Crude and clownish, si, but also disturbingly effective. Borrowing the tried-and-true tactics of his mentor Fidel Castro, Chavez has found another way to energize his political base: by portraying himself as at war with foreign colonialists and imperialists. Even better, he has distracted the attention of the international press — or at least the fraction of it that bothers to cover Venezuela — from the real story in his country at a critical moment.
In 13 days, abetted by intimidation and overt violence that has included the gunning down of student protesters, Chavez will become the presumptive president-for-life of a new autocracy, created by a massive revision of his own constitution. Venezuela will join Cuba as one of two formally “socialist” nations in the Western hemisphere. This “revolution” will be ratified by a Dec. 2 referendum that Chavez fully expects to win despite multiple polls showing that only about a third of Venezuelans support it. Many people will abstain from voting rather than risk the retaliation of a regime that has systematically persecuted those who turned out against Chavez in the past.
If you’re thinking you haven’t heard much about this transformation in a major oil-producing country two hours by air from Miami, you’re right. U.S. media and human rights groups have basically ignored Chavez’s latest power grab. Human Rights Watch, which has been conducting a campaign about what it says is the “human rights crisis” in neighboring, democratic Colombia in close cooperation with congressional Democrats, has issued no statement on the Venezuelan violence — including the shooting of the students by government-backed paramilitaries on Nov. 7 — and objected to only one of the 69 new constitutional articles.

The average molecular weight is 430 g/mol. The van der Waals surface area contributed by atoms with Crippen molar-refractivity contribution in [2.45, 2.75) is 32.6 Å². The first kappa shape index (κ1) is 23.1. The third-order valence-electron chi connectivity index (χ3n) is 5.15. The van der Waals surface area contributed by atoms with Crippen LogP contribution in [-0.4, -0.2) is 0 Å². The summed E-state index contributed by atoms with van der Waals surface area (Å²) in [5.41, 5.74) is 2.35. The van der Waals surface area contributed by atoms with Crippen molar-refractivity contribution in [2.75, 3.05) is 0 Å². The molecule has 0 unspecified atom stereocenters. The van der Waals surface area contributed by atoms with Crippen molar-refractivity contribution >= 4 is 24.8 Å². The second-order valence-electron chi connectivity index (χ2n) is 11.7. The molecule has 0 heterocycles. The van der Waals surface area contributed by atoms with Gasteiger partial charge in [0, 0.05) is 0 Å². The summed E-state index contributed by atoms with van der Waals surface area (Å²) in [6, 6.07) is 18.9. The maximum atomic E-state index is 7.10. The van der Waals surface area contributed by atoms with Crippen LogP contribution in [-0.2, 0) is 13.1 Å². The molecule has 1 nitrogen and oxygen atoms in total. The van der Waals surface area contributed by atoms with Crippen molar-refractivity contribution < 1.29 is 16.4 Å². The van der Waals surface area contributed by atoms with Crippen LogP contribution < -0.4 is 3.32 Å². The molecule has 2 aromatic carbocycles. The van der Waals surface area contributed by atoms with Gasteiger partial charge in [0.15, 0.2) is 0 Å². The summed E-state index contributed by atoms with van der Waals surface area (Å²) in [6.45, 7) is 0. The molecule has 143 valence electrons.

The Bush administration seems to have abandoned any effort to influence events in Caracas, hamstrung by Chavez’s use of “the empire” as a foil. Worst of all, Latin America’s own democratic leaders, who rallied in the 1990s against a less-ambitious attempt by right-wing Peruvian President Alberto Fujimori to install an autocracy, have largely been silent. Unlike Chavez, Fujimori didn’t have petrodollars with which to subsidize his neighbors’ fuel or buy their debt bonds; Chavez has spent billions on both. The summit of Spanish-speaking countries would have been entirely harmonious had not Chavez himself deliberately provoked Juan Carlos. The king missed his cue; rather than addressing Chavez, he should have asked the assembled heads of state: “Why don’t you speak up?”
ELSWHERE IN LATIN AMERICA:
Posts on SOUTH AMERICA in general
Brrrr… South America Has Coldest Winter in 90 Years
ARGENTINA, BRAZIL, PARAGUAY (Tri-border area)
In Paraguay, Piracy Bleeds U.S. Profits, Aids Terrorists
Hugo’s having trouble exporting his Bolivarian Revolution,
Revolution postponed: A popular president deadlocked by a determined opposition
After the Caudillo
A roundup of Anti-Fidel “International” Blogs
Dominican Government Calls for Censorship of HRF Film on Human Trafficking
You must be a legal resident to get a driver’s license in Mexico
A Colombo-americana’s perspective has a huge roundup links on the subject of Venezuela’s influence in Nicaragua
Adios: Pharma Retreats From Puerto Rico
Special thanks to Eneas Biglione of HACER
Would you like to send a link to next week’s Carnival on Monday November 19? Email me your links to: faustaw “at” yahoo “dot” com.